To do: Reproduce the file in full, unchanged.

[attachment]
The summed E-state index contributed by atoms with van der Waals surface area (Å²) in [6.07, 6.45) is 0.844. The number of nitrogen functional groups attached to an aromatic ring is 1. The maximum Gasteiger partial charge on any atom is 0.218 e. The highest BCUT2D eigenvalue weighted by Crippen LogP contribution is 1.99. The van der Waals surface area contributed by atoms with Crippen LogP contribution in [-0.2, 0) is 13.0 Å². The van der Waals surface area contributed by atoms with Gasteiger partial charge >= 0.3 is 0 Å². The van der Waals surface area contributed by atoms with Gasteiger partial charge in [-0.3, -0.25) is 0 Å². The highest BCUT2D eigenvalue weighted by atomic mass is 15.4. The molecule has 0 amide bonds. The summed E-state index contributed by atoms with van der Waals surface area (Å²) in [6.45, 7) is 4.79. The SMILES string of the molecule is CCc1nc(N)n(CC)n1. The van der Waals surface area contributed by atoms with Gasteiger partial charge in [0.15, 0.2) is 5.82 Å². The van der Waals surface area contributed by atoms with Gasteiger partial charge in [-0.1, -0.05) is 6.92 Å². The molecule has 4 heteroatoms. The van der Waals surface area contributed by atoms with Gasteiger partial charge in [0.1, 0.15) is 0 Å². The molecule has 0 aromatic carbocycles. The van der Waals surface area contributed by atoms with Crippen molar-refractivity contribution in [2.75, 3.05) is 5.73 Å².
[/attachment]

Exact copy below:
The summed E-state index contributed by atoms with van der Waals surface area (Å²) in [6.07, 6.45) is 0.844. The number of nitrogen functional groups attached to an aromatic ring is 1. The maximum Gasteiger partial charge on any atom is 0.218 e. The highest BCUT2D eigenvalue weighted by Crippen LogP contribution is 1.99. The van der Waals surface area contributed by atoms with Crippen LogP contribution in [-0.2, 0) is 13.0 Å². The van der Waals surface area contributed by atoms with Gasteiger partial charge >= 0.3 is 0 Å². The van der Waals surface area contributed by atoms with Gasteiger partial charge in [-0.3, -0.25) is 0 Å². The highest BCUT2D eigenvalue weighted by atomic mass is 15.4. The molecule has 0 amide bonds. The summed E-state index contributed by atoms with van der Waals surface area (Å²) in [6.45, 7) is 4.79. The SMILES string of the molecule is CCc1nc(N)n(CC)n1. The van der Waals surface area contributed by atoms with Gasteiger partial charge in [0.15, 0.2) is 5.82 Å². The van der Waals surface area contributed by atoms with Gasteiger partial charge in [-0.1, -0.05) is 6.92 Å². The molecule has 4 heteroatoms. The van der Waals surface area contributed by atoms with Gasteiger partial charge in [0.1, 0.15) is 0 Å². The molecule has 0 aromatic carbocycles. The van der Waals surface area contributed by atoms with Crippen molar-refractivity contribution in [2.75, 3.05) is 5.73 Å².